What Black Philanthropy Month Might Mean to Nonprofits and Racial Justice



August 1, 2103; The Grio


August is Black Philanthropy Month. What does that mean for the nonprofit sector? Tracey Webb, the founder of BlackGivesBack.com, suggests that it is a time to “channel our collective energy and resources to transform our communities…by contributing time, talent and treasure.”

Webb explains that BPM 2013 will aim “to foster civic engagement around philanthropy, amplify authentic stories of black philanthropy, cultivate the next generation of givers and expand opportunities for people of African descent to give through new and traditional channels, including giving circles, global giving, crowd funding, volunteerism and more.”

Why black philanthropy? Valaida Fullwood, the author of Giving Back: A Tribute to Generations of African American Philanthropists, says that despite gains for black Americans, she is “troubled by how much race still determines our experiences and opportunities,” citing issues such as “disparities in employment, pay, wealth and healthcare, inequities in educational opportunities and student achievement, re-segregation of schools, [and] imbalances within the criminal justice system.”

Webb says that Black Philanthropy Month was started by the African Women’s Development Fund USA as “an annual, global celebration of African-descent giving in the United States and worldwide.” Jackie Copeland-Carson, the executive director of AWDF, explains that BPM celebrates the black community’s “rich, shared traditions of giving, self-help, and innovation throughout the U.S. and the world.”

How are localities participating in BPM 2013? In Charlotte NC, a giving circle called New Generation of African American Philanthropists (NGAAP) is sponsoring forums on philanthropy and the arts and on the meaning of the 50th anniversary of the Rev. Martin Luther King Jr.’s “I Have a Dream” speech. On the Black Philanthropy Month website, there are a number of BPM events listed in August and beyond, though their identity as BPM-specific events is not necessarily obvious. The short list of BPM 2013 sponsors notes a commitment of $25,000 for BPM from DonorsChoose.org as well as a pledge to match donations to classroom projects posted on DonorsChoose on a dollar-for-dollar basis (up to $50 per donor) through the month of August for donors who use the BPM promo code “DREAMS.”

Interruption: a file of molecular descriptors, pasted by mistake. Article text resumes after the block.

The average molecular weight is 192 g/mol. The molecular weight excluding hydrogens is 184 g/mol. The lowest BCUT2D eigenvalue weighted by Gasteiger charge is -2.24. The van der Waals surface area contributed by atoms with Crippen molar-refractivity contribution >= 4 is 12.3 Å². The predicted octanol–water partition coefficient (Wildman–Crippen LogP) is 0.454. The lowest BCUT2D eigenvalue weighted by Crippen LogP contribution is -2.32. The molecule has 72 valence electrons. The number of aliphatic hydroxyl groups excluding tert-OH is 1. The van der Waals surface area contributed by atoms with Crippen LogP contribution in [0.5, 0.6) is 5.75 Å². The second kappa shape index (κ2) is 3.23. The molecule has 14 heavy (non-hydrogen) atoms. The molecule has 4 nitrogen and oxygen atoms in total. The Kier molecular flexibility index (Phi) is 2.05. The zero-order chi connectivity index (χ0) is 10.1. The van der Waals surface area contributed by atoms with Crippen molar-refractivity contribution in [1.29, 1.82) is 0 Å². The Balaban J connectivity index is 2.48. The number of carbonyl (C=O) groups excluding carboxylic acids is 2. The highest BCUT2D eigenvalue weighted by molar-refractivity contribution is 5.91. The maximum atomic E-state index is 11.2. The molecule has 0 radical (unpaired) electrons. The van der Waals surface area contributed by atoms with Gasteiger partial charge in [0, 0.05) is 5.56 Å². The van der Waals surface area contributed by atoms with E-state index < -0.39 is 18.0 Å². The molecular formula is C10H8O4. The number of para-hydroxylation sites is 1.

While not conducting an intensive review of other organizations, we haven’t seen other organizations, particularly civil rights organizations or the Congressional Black Caucus, making mention of, much less recognizing, BPM 2013. There have, however, been a number of calls for increased philanthropic engagement addressing the disparities that Webb listed, lifted up by the reactions to the Zimmerman verdict regarding the killing of Trayvon Martin.

Shawn Dove, who runs the Campaign for Black Male Achievement of the Open Society Foundations, wrote that there’s a need for philanthropic commitment to addressing the needs of black men and boys. A blog posting on the website of the Joint Affinity Groups endorsed philanthropic support for black men and boys, but called for philanthropic attention to the bigger issue of racial disparities on a number of issues. Another blog called for affluent blacks to capitalize a “National Anti-Racial Profiling Fund.”

There would seem to be a number of organizations that one would expect to be involved in Black Philanthropy Month, or at least recognizing or linking BPM to major issues like gun violence, racial profiling, stand-your-ground laws, and the Supreme Court decision on the Voting Rights Act, among others. Can NPQ Newswire readers tell us what they see as the importance of Black Philanthropy month and offer specifics about BPM programs they are joining?—Rick Cohen